By Rob Mitchum

Recent work by a taskforce of British and American researchers, including Joshua Elliott of CI’s Center for Robust Decision-Making on Climate and Energy Policy, has highlighted the potential impact of “food shocks” caused by extreme weather. Elliott’s research has found that climate change is driving more frequent extreme events, such as droughts, turning previously “once-in-a-century” natural disasters into more common occurrences.

In a report released last year, an independent expert taskforce from the UK and USA outlined key recommendations to safeguard against threats to food supplies. Earlier this month, Elliott and some of his co-authors visited Washington, DC to directly communicate those findings, both to Congress and the broader scientific community in town for the American Association for the Advancement of Science (AAAS) annual meeting.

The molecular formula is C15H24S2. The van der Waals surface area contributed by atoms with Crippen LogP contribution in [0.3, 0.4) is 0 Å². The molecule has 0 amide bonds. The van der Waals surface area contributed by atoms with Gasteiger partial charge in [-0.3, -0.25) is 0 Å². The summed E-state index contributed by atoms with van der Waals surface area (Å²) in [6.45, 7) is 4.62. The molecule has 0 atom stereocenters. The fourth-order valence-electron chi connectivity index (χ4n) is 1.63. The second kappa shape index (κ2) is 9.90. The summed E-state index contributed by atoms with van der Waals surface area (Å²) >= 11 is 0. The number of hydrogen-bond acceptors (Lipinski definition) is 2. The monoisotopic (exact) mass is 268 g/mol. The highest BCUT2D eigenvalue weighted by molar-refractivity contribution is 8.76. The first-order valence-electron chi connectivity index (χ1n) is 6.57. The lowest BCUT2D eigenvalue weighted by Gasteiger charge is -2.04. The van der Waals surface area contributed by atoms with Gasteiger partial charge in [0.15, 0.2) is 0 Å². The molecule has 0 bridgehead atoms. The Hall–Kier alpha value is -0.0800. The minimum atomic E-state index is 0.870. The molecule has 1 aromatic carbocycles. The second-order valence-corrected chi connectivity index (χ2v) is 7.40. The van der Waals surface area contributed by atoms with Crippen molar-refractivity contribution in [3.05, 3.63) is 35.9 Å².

Food shocks have the potential to wreak havoc on food markets, commodity exports, and families around the world. Because distant regions are increasingly connected by global markets, the threat of extreme events occurring in different breadbaskets simultaneously is especially concerning. For example, what if severe drought in the US Midwest withers the soy and maize harvest at the same time that a record-breaking heat wave in Europe bakes the continent’s wheat crop?

At the Congressional briefing, held at the Hart Senate Office Building, the researchers offered an audience of Senate staffers policy recommendations to help prepare for a weather-related food crisis. One suggestion, Elliott said, was to use the biofuel industry, including corn-based ethanol, to buffer price fluctuations during major drought events that reduce food production.

The researchers also spent the afternoon visiting individual Senator’s offices, speaking with senior advisors about science-based climate and food policies and the importance of funding for multidisciplinary, international collaborations.

“I was really impressed by how excited and how engaged they were, they wanted to figure out things they can actually do now,” Elliott said. “It was a great experience over all, I learned a lot, and I think we created a lot of interest in these offices about food security issues in the US and globally.”

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